High intensity training-induced changes in skeletal muscle antioxidant enzyme activity.
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These experiments tested the hypothesis that high intensity (interval) training is superior to moderate intensity (continuous) exercise training in the upregulation of antioxidant enzyme activity in skeletal muscle. To test this postulate, we examined changes in oxidative and antioxidant enzyme activities in rat skeletal muscle following 12 wk of either interval (6 x approximately 5-min intervals at approximately 80-95% VO2max) or continuous (45 min at approximately 70% VO2max) exercise training. Both continuous and interval training resulted in significantly elevated (P < 0.05) succinate dehydrogenase (SDH) and 3-hydroxyacyl-CoA-dehydrogenase (HADH) activities in the gastrocnemius (G) and soleus (S) muscles compared with controls. SDH and HADH activities in the G and S muscles did not differ between the two exercise groups. Glutathione peroxidase (GPX) activity exceeded controls (P < 0.05) in only the interval trained S muscle. Soleus superoxide dismutase (SOD) activity was higher (P < 0.05) in both exercise groups compared with controls. No differences in SOD activity existed between interval and continuous trained animals. We conclude that when matched for oxygen cost, interval and continuous exercise training result in similar increases in SOD activity. However, high intensity interval exercise is superior to moderate intensity continuous exercise in the promotion of GPX activity in the S.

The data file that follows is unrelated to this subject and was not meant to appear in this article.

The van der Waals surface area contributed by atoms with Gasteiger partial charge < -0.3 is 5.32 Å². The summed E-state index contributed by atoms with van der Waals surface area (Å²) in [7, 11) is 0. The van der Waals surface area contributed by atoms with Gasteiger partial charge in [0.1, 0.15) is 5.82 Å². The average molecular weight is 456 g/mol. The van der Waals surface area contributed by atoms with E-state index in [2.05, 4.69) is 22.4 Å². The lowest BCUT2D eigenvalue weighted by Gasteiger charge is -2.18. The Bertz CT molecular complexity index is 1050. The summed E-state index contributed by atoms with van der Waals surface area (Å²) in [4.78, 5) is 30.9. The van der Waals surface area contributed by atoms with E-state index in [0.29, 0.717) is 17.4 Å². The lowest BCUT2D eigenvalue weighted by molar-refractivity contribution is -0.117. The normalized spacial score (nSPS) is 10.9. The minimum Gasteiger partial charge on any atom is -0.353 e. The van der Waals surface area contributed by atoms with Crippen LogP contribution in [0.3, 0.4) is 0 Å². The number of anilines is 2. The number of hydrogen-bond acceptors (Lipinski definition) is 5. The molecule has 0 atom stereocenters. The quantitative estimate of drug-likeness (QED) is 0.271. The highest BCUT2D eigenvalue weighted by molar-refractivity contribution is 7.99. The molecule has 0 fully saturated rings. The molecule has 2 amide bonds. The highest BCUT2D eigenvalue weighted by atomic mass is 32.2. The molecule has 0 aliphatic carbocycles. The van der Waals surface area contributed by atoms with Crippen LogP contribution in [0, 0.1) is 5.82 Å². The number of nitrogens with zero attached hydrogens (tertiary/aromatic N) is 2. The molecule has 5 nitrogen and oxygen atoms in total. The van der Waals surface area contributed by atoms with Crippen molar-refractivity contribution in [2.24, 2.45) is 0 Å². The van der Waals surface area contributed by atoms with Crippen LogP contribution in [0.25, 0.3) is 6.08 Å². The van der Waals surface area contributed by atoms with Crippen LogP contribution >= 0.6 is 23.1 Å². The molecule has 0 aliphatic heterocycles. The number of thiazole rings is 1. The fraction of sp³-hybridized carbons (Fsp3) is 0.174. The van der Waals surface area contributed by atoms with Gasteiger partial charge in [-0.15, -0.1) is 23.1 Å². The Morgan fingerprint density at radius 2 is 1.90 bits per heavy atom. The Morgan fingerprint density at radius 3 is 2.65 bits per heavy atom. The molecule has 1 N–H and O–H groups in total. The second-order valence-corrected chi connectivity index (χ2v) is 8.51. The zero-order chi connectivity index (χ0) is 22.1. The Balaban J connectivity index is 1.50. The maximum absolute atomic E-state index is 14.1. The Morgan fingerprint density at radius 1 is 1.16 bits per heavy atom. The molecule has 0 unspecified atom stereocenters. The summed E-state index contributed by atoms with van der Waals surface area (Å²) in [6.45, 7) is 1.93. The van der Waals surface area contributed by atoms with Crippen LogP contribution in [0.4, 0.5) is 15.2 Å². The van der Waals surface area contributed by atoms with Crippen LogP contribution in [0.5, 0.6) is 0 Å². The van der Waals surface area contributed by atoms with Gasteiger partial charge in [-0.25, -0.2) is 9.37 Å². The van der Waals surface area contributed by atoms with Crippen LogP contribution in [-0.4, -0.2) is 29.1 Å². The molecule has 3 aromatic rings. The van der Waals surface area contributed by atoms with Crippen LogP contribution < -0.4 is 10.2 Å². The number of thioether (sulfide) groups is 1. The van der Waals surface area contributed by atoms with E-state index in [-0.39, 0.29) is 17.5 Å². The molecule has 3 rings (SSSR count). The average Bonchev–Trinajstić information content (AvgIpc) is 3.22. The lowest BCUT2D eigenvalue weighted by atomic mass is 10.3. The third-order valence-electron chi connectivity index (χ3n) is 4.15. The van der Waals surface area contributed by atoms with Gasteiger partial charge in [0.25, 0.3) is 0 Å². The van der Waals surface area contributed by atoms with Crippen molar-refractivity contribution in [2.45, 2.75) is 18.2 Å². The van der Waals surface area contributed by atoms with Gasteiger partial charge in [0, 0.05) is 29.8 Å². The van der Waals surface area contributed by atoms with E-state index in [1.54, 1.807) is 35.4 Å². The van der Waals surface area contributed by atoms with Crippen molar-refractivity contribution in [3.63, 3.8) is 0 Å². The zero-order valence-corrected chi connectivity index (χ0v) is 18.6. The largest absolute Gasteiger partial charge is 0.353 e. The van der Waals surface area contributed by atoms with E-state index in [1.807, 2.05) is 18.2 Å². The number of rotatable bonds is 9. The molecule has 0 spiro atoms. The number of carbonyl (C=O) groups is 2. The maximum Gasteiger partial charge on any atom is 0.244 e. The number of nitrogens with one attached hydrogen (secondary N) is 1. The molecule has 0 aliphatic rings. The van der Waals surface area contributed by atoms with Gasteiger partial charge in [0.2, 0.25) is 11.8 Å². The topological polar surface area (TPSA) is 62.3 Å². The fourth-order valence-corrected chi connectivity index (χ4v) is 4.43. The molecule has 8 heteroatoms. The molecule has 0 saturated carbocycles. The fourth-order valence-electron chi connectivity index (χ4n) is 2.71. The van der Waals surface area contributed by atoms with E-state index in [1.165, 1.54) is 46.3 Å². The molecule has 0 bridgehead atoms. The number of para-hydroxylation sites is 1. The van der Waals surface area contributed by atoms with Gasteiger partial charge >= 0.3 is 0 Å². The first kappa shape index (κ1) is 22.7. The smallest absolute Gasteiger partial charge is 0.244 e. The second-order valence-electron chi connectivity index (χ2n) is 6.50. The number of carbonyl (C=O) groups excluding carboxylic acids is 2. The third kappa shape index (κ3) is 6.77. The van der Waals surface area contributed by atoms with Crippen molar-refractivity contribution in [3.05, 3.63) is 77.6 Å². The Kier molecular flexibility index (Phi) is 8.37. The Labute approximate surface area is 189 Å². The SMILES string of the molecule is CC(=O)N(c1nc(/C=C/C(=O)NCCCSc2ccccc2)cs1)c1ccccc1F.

author list (cited authors)
Criswell, D., Powers, S., Dodd, S., Lawler, J., Edwards, W., Renshler, K., & Grinton, S.